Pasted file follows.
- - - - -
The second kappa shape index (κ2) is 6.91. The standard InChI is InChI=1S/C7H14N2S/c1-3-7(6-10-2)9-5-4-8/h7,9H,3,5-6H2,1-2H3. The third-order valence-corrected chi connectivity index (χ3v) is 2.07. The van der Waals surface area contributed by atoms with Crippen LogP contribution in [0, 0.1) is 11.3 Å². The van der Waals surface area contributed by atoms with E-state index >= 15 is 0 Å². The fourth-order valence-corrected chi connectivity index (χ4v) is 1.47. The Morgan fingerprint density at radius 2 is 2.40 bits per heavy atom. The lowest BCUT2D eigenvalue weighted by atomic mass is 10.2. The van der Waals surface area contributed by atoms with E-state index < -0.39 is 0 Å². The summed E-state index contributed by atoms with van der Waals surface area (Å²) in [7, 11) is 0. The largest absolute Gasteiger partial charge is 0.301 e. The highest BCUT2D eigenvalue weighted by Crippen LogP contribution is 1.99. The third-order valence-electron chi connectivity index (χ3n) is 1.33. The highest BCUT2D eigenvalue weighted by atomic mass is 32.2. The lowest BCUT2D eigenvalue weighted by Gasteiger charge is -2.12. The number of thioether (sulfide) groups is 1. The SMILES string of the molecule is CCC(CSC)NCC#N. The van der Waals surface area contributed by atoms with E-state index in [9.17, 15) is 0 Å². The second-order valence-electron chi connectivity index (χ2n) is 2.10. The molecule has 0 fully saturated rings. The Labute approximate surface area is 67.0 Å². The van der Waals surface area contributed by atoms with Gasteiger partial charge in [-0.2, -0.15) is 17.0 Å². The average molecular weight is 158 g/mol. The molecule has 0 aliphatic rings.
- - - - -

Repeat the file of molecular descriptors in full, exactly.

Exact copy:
The second kappa shape index (κ2) is 6.91. The standard InChI is InChI=1S/C7H14N2S/c1-3-7(6-10-2)9-5-4-8/h7,9H,3,5-6H2,1-2H3. The third-order valence-corrected chi connectivity index (χ3v) is 2.07. The van der Waals surface area contributed by atoms with Crippen LogP contribution in [0, 0.1) is 11.3 Å². The van der Waals surface area contributed by atoms with E-state index >= 15 is 0 Å². The fourth-order valence-corrected chi connectivity index (χ4v) is 1.47. The Morgan fingerprint density at radius 2 is 2.40 bits per heavy atom. The lowest BCUT2D eigenvalue weighted by atomic mass is 10.2. The van der Waals surface area contributed by atoms with E-state index < -0.39 is 0 Å². The summed E-state index contributed by atoms with van der Waals surface area (Å²) in [7, 11) is 0. The largest absolute Gasteiger partial charge is 0.301 e. The highest BCUT2D eigenvalue weighted by Crippen LogP contribution is 1.99. The third-order valence-electron chi connectivity index (χ3n) is 1.33. The highest BCUT2D eigenvalue weighted by atomic mass is 32.2. The lowest BCUT2D eigenvalue weighted by Gasteiger charge is -2.12. The number of thioether (sulfide) groups is 1. The SMILES string of the molecule is CCC(CSC)NCC#N. The van der Waals surface area contributed by atoms with E-state index in [9.17, 15) is 0 Å². The second-order valence-electron chi connectivity index (χ2n) is 2.10. The molecule has 0 fully saturated rings. The Labute approximate surface area is 67.0 Å². The van der Waals surface area contributed by atoms with Gasteiger partial charge in [-0.2, -0.15) is 17.0 Å². The average molecular weight is 158 g/mol. The molecule has 0 aliphatic rings.